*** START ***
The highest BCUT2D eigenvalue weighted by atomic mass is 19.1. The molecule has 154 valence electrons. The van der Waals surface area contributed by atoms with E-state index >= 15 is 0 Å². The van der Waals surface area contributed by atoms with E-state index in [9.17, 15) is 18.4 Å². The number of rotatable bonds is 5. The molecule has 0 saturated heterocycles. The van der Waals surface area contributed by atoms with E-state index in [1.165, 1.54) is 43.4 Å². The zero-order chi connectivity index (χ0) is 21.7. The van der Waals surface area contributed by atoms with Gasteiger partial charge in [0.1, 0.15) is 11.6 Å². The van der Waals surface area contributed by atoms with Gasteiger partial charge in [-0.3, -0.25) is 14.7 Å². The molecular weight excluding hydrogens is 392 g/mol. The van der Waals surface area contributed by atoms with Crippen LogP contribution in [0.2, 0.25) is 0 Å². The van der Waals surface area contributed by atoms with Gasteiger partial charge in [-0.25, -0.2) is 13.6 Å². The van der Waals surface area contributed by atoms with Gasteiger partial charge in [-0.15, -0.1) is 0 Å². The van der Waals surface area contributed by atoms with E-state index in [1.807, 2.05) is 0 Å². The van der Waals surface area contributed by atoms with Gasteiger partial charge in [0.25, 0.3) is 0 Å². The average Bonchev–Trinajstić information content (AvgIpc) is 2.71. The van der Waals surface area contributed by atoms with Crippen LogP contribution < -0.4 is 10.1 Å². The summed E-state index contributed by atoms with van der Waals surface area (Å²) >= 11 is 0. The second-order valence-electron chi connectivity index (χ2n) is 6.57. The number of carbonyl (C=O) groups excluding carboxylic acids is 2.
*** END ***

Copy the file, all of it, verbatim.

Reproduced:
The highest BCUT2D eigenvalue weighted by atomic mass is 19.1. The molecule has 154 valence electrons. The van der Waals surface area contributed by atoms with E-state index >= 15 is 0 Å². The van der Waals surface area contributed by atoms with E-state index in [9.17, 15) is 18.4 Å². The number of rotatable bonds is 5. The molecule has 0 saturated heterocycles. The van der Waals surface area contributed by atoms with E-state index in [1.165, 1.54) is 43.4 Å². The zero-order chi connectivity index (χ0) is 21.7. The van der Waals surface area contributed by atoms with Gasteiger partial charge in [0.1, 0.15) is 11.6 Å². The van der Waals surface area contributed by atoms with Gasteiger partial charge in [-0.3, -0.25) is 14.7 Å². The molecular weight excluding hydrogens is 392 g/mol. The van der Waals surface area contributed by atoms with Crippen LogP contribution in [0.2, 0.25) is 0 Å². The van der Waals surface area contributed by atoms with Gasteiger partial charge in [-0.25, -0.2) is 13.6 Å². The van der Waals surface area contributed by atoms with Gasteiger partial charge in [-0.15, -0.1) is 0 Å². The van der Waals surface area contributed by atoms with E-state index in [1.807, 2.05) is 0 Å². The van der Waals surface area contributed by atoms with Gasteiger partial charge in [0.25, 0.3) is 0 Å². The average Bonchev–Trinajstić information content (AvgIpc) is 2.71. The van der Waals surface area contributed by atoms with Crippen LogP contribution < -0.4 is 10.1 Å². The summed E-state index contributed by atoms with van der Waals surface area (Å²) >= 11 is 0. The second-order valence-electron chi connectivity index (χ2n) is 6.57. The number of carbonyl (C=O) groups excluding carboxylic acids is 2.